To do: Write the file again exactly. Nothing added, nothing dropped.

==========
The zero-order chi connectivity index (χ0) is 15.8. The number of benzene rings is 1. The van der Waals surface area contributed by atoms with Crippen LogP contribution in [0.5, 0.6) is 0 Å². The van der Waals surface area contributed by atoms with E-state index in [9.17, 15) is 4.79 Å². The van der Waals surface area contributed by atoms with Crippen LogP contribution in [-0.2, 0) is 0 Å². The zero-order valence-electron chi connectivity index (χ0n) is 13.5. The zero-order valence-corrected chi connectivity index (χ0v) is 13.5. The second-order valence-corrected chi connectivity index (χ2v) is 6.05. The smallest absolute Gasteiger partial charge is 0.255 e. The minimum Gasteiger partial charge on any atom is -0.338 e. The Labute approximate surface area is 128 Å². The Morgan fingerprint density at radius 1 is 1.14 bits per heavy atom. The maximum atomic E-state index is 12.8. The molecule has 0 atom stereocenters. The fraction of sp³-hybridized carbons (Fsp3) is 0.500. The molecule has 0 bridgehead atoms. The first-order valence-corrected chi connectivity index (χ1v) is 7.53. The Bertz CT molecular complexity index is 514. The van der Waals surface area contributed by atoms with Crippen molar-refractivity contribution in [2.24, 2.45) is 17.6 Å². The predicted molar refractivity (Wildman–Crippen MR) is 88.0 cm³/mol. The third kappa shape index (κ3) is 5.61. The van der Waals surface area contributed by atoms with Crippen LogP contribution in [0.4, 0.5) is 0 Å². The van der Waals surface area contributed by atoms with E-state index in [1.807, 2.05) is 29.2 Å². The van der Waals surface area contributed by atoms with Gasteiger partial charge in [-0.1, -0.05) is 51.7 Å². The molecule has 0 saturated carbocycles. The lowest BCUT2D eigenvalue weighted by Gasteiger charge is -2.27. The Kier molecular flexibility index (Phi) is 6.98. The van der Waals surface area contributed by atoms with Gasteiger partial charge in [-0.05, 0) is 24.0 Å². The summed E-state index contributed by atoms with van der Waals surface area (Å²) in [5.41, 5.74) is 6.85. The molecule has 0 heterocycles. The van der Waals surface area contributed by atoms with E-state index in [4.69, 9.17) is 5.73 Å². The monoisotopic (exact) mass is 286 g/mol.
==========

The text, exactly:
The zero-order chi connectivity index (χ0) is 15.8. The number of benzene rings is 1. The van der Waals surface area contributed by atoms with Crippen LogP contribution in [0.5, 0.6) is 0 Å². The van der Waals surface area contributed by atoms with E-state index in [9.17, 15) is 4.79 Å². The van der Waals surface area contributed by atoms with Crippen LogP contribution in [-0.2, 0) is 0 Å². The zero-order valence-electron chi connectivity index (χ0n) is 13.5. The zero-order valence-corrected chi connectivity index (χ0v) is 13.5. The second-order valence-corrected chi connectivity index (χ2v) is 6.05. The smallest absolute Gasteiger partial charge is 0.255 e. The minimum Gasteiger partial charge on any atom is -0.338 e. The Labute approximate surface area is 128 Å². The Morgan fingerprint density at radius 1 is 1.14 bits per heavy atom. The maximum atomic E-state index is 12.8. The molecule has 0 atom stereocenters. The fraction of sp³-hybridized carbons (Fsp3) is 0.500. The molecule has 0 bridgehead atoms. The first-order valence-corrected chi connectivity index (χ1v) is 7.53. The Bertz CT molecular complexity index is 514. The van der Waals surface area contributed by atoms with Crippen molar-refractivity contribution in [2.24, 2.45) is 17.6 Å². The predicted molar refractivity (Wildman–Crippen MR) is 88.0 cm³/mol. The third kappa shape index (κ3) is 5.61. The van der Waals surface area contributed by atoms with Crippen LogP contribution in [0.4, 0.5) is 0 Å². The van der Waals surface area contributed by atoms with E-state index in [1.807, 2.05) is 29.2 Å². The van der Waals surface area contributed by atoms with Gasteiger partial charge in [-0.1, -0.05) is 51.7 Å². The molecule has 0 saturated carbocycles. The lowest BCUT2D eigenvalue weighted by Gasteiger charge is -2.27. The Kier molecular flexibility index (Phi) is 6.98. The van der Waals surface area contributed by atoms with Gasteiger partial charge in [-0.05, 0) is 24.0 Å². The summed E-state index contributed by atoms with van der Waals surface area (Å²) in [5.41, 5.74) is 6.85. The molecule has 0 heterocycles. The van der Waals surface area contributed by atoms with E-state index in [4.69, 9.17) is 5.73 Å². The monoisotopic (exact) mass is 286 g/mol.